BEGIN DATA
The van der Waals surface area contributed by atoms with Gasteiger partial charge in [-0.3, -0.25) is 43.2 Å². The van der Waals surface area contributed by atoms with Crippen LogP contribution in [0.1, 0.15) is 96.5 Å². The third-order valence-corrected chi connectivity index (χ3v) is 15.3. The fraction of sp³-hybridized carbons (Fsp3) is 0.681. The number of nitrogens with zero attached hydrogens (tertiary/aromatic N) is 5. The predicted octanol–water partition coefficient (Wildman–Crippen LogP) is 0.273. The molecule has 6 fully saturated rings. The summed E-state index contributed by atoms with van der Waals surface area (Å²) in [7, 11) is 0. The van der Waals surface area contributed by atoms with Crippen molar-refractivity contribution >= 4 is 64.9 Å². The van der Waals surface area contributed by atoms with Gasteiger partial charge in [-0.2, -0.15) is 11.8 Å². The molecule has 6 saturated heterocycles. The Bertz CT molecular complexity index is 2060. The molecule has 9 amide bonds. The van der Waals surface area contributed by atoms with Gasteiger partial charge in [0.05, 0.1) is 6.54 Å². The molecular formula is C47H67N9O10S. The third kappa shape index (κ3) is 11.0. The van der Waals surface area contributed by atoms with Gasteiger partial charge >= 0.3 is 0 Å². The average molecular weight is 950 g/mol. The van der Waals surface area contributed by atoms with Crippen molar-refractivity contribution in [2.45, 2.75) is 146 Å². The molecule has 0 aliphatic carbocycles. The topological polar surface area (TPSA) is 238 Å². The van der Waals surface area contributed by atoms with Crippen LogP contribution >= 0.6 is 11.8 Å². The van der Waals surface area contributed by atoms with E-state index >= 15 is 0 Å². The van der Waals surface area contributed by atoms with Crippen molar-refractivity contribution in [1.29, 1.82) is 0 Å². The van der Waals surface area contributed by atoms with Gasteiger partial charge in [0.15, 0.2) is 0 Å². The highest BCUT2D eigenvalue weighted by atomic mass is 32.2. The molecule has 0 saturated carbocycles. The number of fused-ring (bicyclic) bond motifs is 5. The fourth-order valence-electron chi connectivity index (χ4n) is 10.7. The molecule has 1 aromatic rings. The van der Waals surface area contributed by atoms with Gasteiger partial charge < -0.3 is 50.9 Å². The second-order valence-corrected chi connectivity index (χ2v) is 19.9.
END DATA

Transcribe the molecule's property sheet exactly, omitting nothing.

The van der Waals surface area contributed by atoms with Gasteiger partial charge in [-0.3, -0.25) is 43.2 Å². The van der Waals surface area contributed by atoms with Crippen LogP contribution in [0.1, 0.15) is 96.5 Å². The third-order valence-corrected chi connectivity index (χ3v) is 15.3. The fraction of sp³-hybridized carbons (Fsp3) is 0.681. The number of nitrogens with zero attached hydrogens (tertiary/aromatic N) is 5. The predicted octanol–water partition coefficient (Wildman–Crippen LogP) is 0.273. The molecule has 6 fully saturated rings. The summed E-state index contributed by atoms with van der Waals surface area (Å²) in [7, 11) is 0. The van der Waals surface area contributed by atoms with Crippen molar-refractivity contribution >= 4 is 64.9 Å². The van der Waals surface area contributed by atoms with Gasteiger partial charge in [-0.2, -0.15) is 11.8 Å². The molecule has 6 saturated heterocycles. The Bertz CT molecular complexity index is 2060. The molecule has 9 amide bonds. The van der Waals surface area contributed by atoms with Gasteiger partial charge in [0.05, 0.1) is 6.54 Å². The molecular formula is C47H67N9O10S. The third kappa shape index (κ3) is 11.0. The van der Waals surface area contributed by atoms with Gasteiger partial charge >= 0.3 is 0 Å². The average molecular weight is 950 g/mol. The van der Waals surface area contributed by atoms with Crippen molar-refractivity contribution in [2.45, 2.75) is 146 Å². The molecule has 0 aliphatic carbocycles. The topological polar surface area (TPSA) is 238 Å². The van der Waals surface area contributed by atoms with Crippen LogP contribution >= 0.6 is 11.8 Å². The van der Waals surface area contributed by atoms with E-state index >= 15 is 0 Å². The van der Waals surface area contributed by atoms with Crippen molar-refractivity contribution in [1.29, 1.82) is 0 Å². The van der Waals surface area contributed by atoms with Gasteiger partial charge in [0.15, 0.2) is 0 Å². The highest BCUT2D eigenvalue weighted by atomic mass is 32.2. The molecule has 0 saturated carbocycles. The number of fused-ring (bicyclic) bond motifs is 5. The fourth-order valence-electron chi connectivity index (χ4n) is 10.7. The molecule has 1 aromatic rings. The van der Waals surface area contributed by atoms with Gasteiger partial charge < -0.3 is 50.9 Å². The second-order valence-corrected chi connectivity index (χ2v) is 19.9.